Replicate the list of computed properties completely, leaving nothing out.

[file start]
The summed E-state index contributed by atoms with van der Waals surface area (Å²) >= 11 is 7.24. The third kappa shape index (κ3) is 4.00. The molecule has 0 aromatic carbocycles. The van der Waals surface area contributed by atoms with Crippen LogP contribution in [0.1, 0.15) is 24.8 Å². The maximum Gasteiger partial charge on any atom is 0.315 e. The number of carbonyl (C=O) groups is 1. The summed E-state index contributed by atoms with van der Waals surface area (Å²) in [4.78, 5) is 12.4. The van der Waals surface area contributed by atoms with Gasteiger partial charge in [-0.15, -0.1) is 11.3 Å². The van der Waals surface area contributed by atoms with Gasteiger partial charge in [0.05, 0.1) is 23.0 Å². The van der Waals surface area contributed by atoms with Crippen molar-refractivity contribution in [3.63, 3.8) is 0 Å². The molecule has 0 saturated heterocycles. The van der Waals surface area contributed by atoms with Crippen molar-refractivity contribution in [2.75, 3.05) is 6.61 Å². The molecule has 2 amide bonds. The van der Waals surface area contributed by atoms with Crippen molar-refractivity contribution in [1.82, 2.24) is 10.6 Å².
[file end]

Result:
The summed E-state index contributed by atoms with van der Waals surface area (Å²) >= 11 is 7.24. The third kappa shape index (κ3) is 4.00. The molecule has 0 aromatic carbocycles. The van der Waals surface area contributed by atoms with Crippen LogP contribution in [0.1, 0.15) is 24.8 Å². The maximum Gasteiger partial charge on any atom is 0.315 e. The number of carbonyl (C=O) groups is 1. The summed E-state index contributed by atoms with van der Waals surface area (Å²) in [4.78, 5) is 12.4. The van der Waals surface area contributed by atoms with Gasteiger partial charge in [-0.15, -0.1) is 11.3 Å². The van der Waals surface area contributed by atoms with Gasteiger partial charge in [0.05, 0.1) is 23.0 Å². The van der Waals surface area contributed by atoms with Crippen molar-refractivity contribution in [3.63, 3.8) is 0 Å². The molecule has 0 saturated heterocycles. The van der Waals surface area contributed by atoms with Crippen molar-refractivity contribution in [2.75, 3.05) is 6.61 Å². The molecule has 2 amide bonds. The van der Waals surface area contributed by atoms with Crippen molar-refractivity contribution in [1.82, 2.24) is 10.6 Å².